Look, no one who runs a hotel likes paying 30% commissions to greedy OTA companies. It used to be seen as an unavoidable expense. But with the travel industry under twin pressure from the labor crisis and rampant inflation, 30% is looking steeper than ever.
This post unpacks:
- The brief history of OTAs
- Why direct booking is making a comeback
- How to lure customers away from OTA and to your direct booking system
Ready to free yourself from the reliance on OTAs? Keep scrolling.
OTAs Are The Best Worst Thing That Happened To The Hotel Industry
OTAs are online travel agencies. They’re websites that allow guests to purchase accommodation and other travel-related things—Think experiences, rentals, and sometimes even airline tickets.
Some of the biggest OTAs around are Booking.com, Expedia, Airbnb, and CTrip. These are large, well-established conglomerates with a lot of funding behind them, making it difficult for new companies to enter the market. Between them, they spend $10 billion in advertising during 2018 alone.
As much as hotel owners might not like paying commission, they have created a product that customers like. Here’s why:
- Massive marketing reach and visibility. Customers know about all the major OTAs, and in a lot of cases, it’s the first place they check for prices.
- Ease of use. Big OTA brands have invested millions of dollars in crafting UI apps and experiences that 46% of customers enjoy using.
- Guest reviews. OTAs put up all reviews—good and bad—so customers get an unbiased look at accommodation before they book.
Next up: everything you need to know about direct booking.
Why Direct Booking Is A Hotelier’s Best Friend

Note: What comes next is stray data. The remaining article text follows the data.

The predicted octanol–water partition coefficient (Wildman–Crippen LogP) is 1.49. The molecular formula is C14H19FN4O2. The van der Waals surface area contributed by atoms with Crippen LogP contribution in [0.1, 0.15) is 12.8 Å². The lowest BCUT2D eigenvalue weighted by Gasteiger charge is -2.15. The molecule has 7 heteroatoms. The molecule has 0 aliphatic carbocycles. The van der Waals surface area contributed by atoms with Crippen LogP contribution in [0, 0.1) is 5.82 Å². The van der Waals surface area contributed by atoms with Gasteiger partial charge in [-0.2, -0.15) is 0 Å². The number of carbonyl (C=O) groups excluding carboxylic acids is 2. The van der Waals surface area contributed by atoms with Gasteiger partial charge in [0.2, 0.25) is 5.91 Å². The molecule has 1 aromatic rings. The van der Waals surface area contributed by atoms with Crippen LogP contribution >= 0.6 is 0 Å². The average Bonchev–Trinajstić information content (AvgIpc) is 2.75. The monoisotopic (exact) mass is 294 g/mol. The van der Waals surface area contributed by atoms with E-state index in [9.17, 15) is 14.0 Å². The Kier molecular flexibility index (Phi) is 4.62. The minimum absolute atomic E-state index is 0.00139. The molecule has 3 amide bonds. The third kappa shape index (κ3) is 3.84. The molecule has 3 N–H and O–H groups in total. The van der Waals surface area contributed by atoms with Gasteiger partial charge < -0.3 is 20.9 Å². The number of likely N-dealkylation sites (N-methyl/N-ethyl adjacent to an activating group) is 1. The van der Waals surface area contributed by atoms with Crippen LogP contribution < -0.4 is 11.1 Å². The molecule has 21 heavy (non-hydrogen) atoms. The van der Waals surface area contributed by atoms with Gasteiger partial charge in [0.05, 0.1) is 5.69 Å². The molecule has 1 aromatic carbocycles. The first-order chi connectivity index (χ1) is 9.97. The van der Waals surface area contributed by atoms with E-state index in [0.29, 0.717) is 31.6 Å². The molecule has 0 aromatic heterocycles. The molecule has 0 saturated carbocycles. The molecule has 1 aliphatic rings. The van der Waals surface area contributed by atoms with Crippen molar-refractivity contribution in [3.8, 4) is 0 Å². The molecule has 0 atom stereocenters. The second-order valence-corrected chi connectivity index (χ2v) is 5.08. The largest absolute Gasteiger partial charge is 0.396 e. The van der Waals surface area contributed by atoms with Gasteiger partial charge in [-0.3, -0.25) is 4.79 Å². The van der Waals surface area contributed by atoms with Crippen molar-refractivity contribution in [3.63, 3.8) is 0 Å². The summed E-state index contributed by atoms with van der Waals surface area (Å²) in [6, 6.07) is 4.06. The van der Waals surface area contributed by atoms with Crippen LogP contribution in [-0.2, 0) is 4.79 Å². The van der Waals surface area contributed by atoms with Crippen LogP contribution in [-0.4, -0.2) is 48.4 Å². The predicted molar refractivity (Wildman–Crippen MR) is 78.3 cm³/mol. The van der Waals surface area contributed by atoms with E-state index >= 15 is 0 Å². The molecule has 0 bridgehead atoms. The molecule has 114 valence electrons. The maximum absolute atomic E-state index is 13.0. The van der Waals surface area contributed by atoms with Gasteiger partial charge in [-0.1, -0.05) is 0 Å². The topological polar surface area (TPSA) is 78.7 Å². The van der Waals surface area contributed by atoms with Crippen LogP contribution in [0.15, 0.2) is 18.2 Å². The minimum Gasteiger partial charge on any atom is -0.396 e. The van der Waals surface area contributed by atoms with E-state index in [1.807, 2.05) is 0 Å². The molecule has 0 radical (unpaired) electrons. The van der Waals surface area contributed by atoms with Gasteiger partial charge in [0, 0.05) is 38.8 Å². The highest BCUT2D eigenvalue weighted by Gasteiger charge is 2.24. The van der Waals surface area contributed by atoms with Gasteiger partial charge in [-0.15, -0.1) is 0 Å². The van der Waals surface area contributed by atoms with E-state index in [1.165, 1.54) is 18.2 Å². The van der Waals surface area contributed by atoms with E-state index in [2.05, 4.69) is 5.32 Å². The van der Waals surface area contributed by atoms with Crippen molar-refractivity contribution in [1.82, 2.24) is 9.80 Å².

Direct booking is simple—it refers to the process in which guests book directly with the hotel. Here’s why you should be investing in driving customers towards your direct booking portal:
- You own the customer data and can use that to create marketing segments
- You don’t automatically lose up to 30% in fees to greedy OTAs
- You can communicate directly with guests if there’s a problem—no need for OTA as a middle-man—and you can use it as an opportunity to let your hospitality shine.
But here’s the thing—unless you’re the Hilton, you’re probably going to struggle to do away with OTAs completely and get customers to book directly with you on your own terms. Here’s why.
Here’s The Problem With OTAs & Direct Booking
Customers enjoy using OTAs and it’s going to take some work to change that. But don’t sweat it—by the end of this article you’ll have the tools to do just that. First off, a quick recap on some of the major problems hoteliers have with OTAs.
- Enforced Rate Parity. This means hotels have to offer the same rate on their websites as on the OTA—despite the fees of up to 30%.
- Overbookings And Underbookings. Booking data doesn’t always sync smoothly with OTAs. They have their own databases that you have to consult and square away with your direct booking system. And that can lead to over or underbooking—costing your hotel money.
- Brand control. When your hotel is on Booking.com you can write a description and post a few photos–that’s it. There’s next to zero brand control. The brain is wired to respond to stories — and business branding is essentially that. When you use OTAs, you’re only helping their brand, not your hotels.
“More recently, OTAs have found new ways to charge hotels— notably, effectively auctioning off the top positions in search results. Under this approach, the most prominent and (often) explicitly “recommended” positions go to the properties that paid the most rather than those that are in some objective sense the best fits for a customer’s needs. When many hotels compete for high positions, the auction-like process can yield sharply higher fees to hotels, even if the OTA does not expand the market or increase the total number of room-nights customers require.” — Impact of OTA Bias and Consolidation Research Report